What is a tough yet effective approach to dealing with the consequences of violent crime? Restorative justice is a process in which victim and perpetrator of a crime, hopefully in a carefully prepared mediated setting, if both are willing to do so. What does such a dramatic and emotional meeting risk and what can it achieve?

I am usually inclined to be sceptical, even scornful about theatre-plays that are pedagogical and support a politically correct message. The Quick ticks both these boxes, yet, admirably, it manages to avoid most of the pitfalls of its intentions and genre.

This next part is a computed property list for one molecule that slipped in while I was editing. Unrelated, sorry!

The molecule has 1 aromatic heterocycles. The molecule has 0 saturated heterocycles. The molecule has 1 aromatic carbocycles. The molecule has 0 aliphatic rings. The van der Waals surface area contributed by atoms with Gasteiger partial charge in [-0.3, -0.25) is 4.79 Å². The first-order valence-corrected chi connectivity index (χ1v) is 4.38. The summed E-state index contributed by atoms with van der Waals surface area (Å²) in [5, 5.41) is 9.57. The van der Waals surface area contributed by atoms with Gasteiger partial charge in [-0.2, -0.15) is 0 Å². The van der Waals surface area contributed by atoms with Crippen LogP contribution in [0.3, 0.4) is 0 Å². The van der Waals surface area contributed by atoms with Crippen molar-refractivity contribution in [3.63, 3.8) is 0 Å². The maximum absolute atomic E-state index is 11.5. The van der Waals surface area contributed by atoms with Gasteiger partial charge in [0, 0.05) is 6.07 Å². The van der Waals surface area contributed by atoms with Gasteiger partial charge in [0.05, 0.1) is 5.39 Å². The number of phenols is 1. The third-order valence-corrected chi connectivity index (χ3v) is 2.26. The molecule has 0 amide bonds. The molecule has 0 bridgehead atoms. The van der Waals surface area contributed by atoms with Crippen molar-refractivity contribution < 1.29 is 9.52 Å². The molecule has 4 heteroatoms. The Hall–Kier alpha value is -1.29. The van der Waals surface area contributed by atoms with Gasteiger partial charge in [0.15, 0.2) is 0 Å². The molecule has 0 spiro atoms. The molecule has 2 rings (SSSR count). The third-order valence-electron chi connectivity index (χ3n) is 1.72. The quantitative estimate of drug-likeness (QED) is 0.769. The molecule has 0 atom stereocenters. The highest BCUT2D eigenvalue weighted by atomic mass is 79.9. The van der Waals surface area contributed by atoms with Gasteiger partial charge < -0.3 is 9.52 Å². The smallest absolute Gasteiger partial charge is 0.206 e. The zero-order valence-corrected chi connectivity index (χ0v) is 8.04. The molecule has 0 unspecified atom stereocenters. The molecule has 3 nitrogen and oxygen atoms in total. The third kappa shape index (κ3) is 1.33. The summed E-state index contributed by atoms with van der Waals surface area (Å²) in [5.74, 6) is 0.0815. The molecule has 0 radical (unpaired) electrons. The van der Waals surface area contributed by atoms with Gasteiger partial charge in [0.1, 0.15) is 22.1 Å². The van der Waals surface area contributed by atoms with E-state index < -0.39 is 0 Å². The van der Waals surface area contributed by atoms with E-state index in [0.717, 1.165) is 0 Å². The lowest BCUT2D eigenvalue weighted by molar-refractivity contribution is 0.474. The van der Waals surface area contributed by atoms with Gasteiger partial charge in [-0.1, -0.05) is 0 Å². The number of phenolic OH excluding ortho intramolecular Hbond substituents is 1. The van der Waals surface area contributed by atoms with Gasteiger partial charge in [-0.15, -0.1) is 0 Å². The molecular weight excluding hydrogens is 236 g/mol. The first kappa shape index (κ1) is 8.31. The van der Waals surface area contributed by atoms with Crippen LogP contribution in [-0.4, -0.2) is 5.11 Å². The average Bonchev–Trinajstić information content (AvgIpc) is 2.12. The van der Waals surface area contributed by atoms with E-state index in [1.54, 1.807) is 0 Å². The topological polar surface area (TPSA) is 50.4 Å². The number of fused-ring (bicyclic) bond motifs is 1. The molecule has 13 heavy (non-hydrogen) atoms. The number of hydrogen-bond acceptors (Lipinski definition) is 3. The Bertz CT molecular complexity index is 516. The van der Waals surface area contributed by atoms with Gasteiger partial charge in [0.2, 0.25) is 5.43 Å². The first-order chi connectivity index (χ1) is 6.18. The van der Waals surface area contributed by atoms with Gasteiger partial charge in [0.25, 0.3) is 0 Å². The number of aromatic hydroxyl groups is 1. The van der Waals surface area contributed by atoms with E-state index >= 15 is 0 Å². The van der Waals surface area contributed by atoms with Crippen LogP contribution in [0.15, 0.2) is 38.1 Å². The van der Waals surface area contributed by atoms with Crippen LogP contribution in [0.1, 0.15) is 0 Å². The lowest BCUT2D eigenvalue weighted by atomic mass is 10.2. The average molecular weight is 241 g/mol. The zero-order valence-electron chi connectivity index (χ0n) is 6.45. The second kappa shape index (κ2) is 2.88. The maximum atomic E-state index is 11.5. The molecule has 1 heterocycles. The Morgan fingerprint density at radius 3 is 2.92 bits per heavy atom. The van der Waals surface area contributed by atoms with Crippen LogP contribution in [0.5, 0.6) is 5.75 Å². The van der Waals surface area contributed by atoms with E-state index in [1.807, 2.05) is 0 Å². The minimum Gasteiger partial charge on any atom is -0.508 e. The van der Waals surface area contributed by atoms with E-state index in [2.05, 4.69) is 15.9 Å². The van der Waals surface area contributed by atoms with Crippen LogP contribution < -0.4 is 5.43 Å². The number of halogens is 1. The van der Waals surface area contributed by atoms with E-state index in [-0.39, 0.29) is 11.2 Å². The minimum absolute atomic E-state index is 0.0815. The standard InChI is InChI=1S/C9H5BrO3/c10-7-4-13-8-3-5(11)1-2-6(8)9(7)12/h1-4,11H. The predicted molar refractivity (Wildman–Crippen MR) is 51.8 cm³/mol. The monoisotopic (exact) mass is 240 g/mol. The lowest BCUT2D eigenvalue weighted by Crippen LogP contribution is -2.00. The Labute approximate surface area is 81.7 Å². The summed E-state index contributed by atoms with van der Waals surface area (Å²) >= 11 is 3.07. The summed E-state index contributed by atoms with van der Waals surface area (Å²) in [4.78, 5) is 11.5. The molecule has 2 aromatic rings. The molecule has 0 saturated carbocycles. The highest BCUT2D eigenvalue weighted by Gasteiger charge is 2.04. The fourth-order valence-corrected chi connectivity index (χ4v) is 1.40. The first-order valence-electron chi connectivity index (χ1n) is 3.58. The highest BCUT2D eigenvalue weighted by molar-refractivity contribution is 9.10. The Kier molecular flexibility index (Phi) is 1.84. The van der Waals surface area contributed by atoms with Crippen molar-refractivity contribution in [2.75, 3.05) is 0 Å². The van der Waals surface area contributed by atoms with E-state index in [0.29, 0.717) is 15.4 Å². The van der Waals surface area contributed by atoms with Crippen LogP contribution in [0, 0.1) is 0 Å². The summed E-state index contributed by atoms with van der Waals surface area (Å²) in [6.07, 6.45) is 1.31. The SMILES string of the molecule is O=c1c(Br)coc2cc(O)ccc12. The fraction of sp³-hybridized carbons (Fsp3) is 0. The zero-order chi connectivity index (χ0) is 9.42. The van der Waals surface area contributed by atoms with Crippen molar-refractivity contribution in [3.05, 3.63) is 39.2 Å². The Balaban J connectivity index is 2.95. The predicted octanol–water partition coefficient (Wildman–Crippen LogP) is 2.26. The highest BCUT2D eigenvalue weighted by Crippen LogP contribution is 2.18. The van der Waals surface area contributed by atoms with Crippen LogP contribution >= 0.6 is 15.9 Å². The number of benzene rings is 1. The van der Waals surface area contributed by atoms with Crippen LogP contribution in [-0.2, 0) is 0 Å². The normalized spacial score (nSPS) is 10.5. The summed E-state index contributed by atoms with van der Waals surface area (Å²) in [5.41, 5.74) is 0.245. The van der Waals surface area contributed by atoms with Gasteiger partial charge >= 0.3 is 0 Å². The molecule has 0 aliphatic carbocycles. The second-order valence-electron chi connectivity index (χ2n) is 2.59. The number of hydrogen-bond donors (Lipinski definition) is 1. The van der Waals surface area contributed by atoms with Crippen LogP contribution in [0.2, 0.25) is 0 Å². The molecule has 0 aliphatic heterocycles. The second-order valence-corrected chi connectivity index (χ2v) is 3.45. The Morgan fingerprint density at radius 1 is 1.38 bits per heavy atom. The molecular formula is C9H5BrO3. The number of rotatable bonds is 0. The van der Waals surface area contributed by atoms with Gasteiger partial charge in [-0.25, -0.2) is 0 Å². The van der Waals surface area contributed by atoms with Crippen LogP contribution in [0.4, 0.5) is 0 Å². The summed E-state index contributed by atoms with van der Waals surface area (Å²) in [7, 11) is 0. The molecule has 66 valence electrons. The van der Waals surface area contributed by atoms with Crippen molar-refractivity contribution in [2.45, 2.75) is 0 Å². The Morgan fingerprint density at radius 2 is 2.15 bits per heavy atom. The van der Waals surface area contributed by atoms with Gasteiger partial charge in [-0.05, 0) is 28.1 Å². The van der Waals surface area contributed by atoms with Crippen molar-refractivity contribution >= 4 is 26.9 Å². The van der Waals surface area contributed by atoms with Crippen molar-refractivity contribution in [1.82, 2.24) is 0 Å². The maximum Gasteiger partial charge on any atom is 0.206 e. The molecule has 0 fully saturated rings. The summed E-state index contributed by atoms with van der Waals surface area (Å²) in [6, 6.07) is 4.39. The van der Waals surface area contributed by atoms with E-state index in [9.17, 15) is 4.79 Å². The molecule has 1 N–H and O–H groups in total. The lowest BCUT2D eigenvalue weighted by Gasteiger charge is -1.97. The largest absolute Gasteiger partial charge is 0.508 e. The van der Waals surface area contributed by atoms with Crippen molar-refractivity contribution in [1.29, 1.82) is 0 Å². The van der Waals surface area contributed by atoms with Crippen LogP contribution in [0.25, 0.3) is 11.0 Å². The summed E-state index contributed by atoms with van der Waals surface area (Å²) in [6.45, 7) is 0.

At the core of the quality of a good play is the writing. It is evident that Stephanie Jacob has engaged deeply with her subject and has written all the characters of her play and their relationships in a very realistic, differentiated and credible way. Next, the pool of acting skills available in this country never ceases to impress me. Every character in this play is well acted, but the portrayal of the mercurial Jo by Josephine Rogers is a tour-de-force that by itself is worth the price of the ticket. Another outstanding performance is given by Alasdair Craig as the victim of her vicious crime. Both Rogers and Craig manage to capture key aspects of their character through an accomplished physicality of their performance. The chemistry between Jo and her cell-mate Megan (Grace Willis) is presented very credibly, too. Director Lucy Richardson has done an excellent job too, the violin music between the scenes underlines the atmosphere and a reminder of the cruel consequence of what Jo did to her victim.